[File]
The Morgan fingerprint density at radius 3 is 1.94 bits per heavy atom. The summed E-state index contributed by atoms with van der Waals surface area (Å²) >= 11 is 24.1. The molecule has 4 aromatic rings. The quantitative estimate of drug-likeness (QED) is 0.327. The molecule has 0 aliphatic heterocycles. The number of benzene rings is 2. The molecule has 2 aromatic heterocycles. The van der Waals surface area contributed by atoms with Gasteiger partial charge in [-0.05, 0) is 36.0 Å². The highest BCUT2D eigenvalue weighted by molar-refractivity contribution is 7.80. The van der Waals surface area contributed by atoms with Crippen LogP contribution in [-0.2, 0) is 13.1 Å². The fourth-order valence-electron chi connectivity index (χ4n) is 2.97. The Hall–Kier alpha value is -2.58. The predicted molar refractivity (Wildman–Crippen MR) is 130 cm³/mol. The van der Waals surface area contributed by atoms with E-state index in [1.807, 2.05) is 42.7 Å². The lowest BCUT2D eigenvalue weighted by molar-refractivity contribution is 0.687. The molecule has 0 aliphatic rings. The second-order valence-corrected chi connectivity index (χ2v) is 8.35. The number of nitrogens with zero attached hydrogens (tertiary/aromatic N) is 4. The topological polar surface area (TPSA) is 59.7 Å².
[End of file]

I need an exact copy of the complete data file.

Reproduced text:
The Morgan fingerprint density at radius 3 is 1.94 bits per heavy atom. The summed E-state index contributed by atoms with van der Waals surface area (Å²) >= 11 is 24.1. The molecule has 4 aromatic rings. The quantitative estimate of drug-likeness (QED) is 0.327. The molecule has 0 aliphatic heterocycles. The number of benzene rings is 2. The molecule has 2 aromatic heterocycles. The van der Waals surface area contributed by atoms with Gasteiger partial charge in [-0.05, 0) is 36.0 Å². The highest BCUT2D eigenvalue weighted by molar-refractivity contribution is 7.80. The van der Waals surface area contributed by atoms with Crippen LogP contribution in [-0.2, 0) is 13.1 Å². The fourth-order valence-electron chi connectivity index (χ4n) is 2.97. The Hall–Kier alpha value is -2.58. The predicted molar refractivity (Wildman–Crippen MR) is 130 cm³/mol. The van der Waals surface area contributed by atoms with E-state index in [1.807, 2.05) is 42.7 Å². The lowest BCUT2D eigenvalue weighted by molar-refractivity contribution is 0.687. The molecule has 0 aliphatic rings. The second-order valence-corrected chi connectivity index (χ2v) is 8.35. The number of nitrogens with zero attached hydrogens (tertiary/aromatic N) is 4. The topological polar surface area (TPSA) is 59.7 Å².